B&B Ordinance Heads Back for More Work

By Sue Ellen Woodcock

After several months of working on an ordinance that would address property owners who participate in home sharing programs like Air B&B, Town officials have sent the proposed ordinance back to committee for more tweaking.

Many residents attended last Thursday night’s public hearing on the ordinance revisions. The old ordinance only addresses bed and breakfast establishments, which require a permit.

The new ordinance would require anyone renting out a room is to have a special permit. One revision called for anyone renting a room to provide a dedicated bathroom with a locking door. Another one called for allowing microwave ovens in the bedroom. A sign for the property would also be required, but not larger than three square feet. Also, for transient housing, no more than two rooms in a home can be rented out. A log, to keep track of guests would also be required.

Precinct 5 resident Linda Rand shared that Boston also requires a sign, but it is placed on the mailbox.

It was also pointed out that the Air B&B website tells people to check local ordinances.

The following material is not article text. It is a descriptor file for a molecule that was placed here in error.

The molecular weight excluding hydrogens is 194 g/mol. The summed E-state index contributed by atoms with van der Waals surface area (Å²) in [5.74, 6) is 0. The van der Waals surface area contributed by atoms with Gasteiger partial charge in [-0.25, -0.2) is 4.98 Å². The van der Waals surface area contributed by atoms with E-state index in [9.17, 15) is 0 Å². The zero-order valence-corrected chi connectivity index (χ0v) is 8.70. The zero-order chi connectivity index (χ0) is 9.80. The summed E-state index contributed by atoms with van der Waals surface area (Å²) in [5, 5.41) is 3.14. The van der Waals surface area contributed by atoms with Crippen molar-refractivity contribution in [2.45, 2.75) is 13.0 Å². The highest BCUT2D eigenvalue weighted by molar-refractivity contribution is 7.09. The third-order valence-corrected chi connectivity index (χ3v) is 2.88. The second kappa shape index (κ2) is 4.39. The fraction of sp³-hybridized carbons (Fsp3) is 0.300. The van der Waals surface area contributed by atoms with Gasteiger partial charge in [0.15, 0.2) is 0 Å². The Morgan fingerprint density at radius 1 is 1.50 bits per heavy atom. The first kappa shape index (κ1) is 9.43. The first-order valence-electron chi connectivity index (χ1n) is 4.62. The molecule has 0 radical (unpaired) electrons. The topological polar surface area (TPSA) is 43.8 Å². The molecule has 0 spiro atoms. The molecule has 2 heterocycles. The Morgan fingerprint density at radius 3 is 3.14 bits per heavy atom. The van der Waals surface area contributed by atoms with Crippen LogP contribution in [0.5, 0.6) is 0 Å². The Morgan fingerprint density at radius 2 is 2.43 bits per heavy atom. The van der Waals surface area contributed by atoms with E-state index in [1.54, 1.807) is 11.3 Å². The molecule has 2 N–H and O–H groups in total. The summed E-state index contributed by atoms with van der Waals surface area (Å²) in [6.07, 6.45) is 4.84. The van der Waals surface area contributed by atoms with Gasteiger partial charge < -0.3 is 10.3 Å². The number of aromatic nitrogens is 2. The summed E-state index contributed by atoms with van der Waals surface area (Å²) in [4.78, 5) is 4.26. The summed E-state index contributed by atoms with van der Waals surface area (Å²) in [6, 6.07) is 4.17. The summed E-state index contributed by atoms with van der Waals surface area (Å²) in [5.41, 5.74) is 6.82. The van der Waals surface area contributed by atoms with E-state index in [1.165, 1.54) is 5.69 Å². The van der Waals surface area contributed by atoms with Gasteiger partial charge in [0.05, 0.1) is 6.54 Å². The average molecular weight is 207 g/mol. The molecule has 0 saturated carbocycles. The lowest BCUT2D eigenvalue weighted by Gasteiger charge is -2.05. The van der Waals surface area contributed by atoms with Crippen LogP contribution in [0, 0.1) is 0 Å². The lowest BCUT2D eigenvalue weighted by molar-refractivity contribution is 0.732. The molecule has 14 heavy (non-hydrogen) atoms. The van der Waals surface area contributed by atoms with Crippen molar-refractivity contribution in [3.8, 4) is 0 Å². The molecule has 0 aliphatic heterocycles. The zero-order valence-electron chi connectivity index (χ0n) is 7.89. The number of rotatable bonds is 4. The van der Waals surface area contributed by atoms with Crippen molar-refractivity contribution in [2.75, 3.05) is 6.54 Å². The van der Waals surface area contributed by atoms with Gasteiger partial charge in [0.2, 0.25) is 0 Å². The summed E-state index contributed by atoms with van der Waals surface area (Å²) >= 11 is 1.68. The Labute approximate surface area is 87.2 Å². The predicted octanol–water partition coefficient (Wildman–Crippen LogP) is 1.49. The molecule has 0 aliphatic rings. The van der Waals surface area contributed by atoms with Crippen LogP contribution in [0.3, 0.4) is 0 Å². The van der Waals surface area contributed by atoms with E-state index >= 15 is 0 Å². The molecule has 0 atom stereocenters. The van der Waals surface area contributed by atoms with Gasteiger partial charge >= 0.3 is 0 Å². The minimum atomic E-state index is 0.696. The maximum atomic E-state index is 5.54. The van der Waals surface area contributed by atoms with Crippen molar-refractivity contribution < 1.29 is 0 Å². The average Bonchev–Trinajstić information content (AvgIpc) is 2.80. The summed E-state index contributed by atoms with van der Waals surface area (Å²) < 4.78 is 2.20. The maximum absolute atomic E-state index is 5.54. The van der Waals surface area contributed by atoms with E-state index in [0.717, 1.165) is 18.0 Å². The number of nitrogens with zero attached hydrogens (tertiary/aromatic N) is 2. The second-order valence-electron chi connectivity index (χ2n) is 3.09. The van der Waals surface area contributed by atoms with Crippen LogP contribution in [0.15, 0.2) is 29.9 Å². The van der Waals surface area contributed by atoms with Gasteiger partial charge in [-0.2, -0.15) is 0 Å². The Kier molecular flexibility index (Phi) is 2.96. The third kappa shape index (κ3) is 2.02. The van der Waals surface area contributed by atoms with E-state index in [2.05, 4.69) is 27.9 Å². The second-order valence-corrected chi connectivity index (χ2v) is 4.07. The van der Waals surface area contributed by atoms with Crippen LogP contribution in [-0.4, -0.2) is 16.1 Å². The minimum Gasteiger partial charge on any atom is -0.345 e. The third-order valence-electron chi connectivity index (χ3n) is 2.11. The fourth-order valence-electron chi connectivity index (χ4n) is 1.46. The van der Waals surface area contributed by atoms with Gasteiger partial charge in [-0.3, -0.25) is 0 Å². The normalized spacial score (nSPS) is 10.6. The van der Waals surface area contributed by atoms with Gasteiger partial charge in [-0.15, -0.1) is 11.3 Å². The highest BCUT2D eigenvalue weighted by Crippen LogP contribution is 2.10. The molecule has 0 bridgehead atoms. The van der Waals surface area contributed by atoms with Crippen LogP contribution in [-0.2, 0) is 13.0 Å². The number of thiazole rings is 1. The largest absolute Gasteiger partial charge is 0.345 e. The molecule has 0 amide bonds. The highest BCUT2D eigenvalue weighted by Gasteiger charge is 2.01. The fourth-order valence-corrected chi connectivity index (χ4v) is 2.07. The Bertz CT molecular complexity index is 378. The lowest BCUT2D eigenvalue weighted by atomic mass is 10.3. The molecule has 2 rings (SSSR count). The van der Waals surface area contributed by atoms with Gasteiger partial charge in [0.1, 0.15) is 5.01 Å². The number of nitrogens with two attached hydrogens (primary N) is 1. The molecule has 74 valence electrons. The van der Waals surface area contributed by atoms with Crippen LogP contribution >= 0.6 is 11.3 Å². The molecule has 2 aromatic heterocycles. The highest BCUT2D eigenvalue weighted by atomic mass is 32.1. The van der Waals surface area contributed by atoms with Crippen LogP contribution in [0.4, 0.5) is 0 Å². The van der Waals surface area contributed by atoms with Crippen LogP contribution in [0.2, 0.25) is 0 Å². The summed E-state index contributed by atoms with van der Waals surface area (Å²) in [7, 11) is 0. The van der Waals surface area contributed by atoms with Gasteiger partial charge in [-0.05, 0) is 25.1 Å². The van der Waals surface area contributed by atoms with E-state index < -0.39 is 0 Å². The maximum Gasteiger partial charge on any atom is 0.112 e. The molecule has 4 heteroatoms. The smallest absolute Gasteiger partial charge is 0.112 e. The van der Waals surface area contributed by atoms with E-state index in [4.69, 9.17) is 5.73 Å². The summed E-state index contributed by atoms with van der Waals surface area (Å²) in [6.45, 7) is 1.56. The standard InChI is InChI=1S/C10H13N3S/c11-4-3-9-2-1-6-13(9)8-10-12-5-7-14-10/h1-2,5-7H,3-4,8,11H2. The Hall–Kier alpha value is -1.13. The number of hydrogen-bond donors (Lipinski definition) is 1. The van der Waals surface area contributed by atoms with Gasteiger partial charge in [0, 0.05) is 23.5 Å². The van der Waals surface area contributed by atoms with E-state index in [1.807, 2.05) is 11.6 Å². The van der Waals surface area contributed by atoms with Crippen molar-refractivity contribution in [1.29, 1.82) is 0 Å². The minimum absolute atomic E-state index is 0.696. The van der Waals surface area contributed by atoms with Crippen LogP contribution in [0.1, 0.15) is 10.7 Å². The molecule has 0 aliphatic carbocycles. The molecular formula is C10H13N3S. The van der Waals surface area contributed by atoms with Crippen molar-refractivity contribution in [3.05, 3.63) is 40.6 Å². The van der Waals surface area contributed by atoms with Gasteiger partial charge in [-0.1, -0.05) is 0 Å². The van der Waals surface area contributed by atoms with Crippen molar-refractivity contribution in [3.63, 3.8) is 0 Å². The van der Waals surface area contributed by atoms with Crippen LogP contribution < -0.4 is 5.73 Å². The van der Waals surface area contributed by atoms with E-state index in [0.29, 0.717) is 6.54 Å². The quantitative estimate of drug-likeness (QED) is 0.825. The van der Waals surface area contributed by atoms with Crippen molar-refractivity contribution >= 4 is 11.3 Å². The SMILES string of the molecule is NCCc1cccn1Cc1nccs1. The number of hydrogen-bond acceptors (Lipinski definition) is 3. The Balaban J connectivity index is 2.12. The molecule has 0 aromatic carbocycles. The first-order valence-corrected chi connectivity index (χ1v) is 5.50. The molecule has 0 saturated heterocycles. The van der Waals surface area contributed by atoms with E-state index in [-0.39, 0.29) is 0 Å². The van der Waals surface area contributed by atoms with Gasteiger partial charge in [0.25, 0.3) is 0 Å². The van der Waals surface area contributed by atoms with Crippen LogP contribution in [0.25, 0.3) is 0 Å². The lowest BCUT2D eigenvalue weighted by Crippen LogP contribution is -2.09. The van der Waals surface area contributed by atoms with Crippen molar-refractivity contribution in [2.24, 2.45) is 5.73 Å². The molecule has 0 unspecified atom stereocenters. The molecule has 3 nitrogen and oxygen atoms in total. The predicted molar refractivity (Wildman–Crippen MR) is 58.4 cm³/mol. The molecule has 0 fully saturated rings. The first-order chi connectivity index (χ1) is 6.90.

“We’re most concerned with transient housing having smoke detectors and not allowing cooking in the bedrooms,” said Police Chief Terence Delehanty.

Fire Chief Paul Flanagan also chimed in that he was not happy with just allowing microwaves in the bedrooms. He said the code requires a dedicated circuit for the microwave.

“Cooking and bedrooms never have a good ending.” Flanagan said, suggesting that the microwaves should be removed. The microwaves were intended just so guests could heat up food.

Flanagan also noted that a bed and breakfast on Shirley Street was denied a permit because of a porch and there was no second means of egress.

“There are life safety issues with smoke detectors in every bedroom,” said Inspectional Services Director Al Legee. “Plumbing, fire and electrical all have to be signed-off on.”

Resident Michael Gorham questioned how many permits were going to be allowed in each precinct.

“What prevents 25 on a street, taking over the neighborhood,” he said. “I didn’t purchase a house here to be next to hotels.”

Resident Ken Goodwin, who participates in Air B&B, and has worked with the town on the ordinance said people are going to have to meet the criteria in the ordinance.

“This issue has taken over the country and the state,” he said.

The council voted to send the ordinance back for more work.

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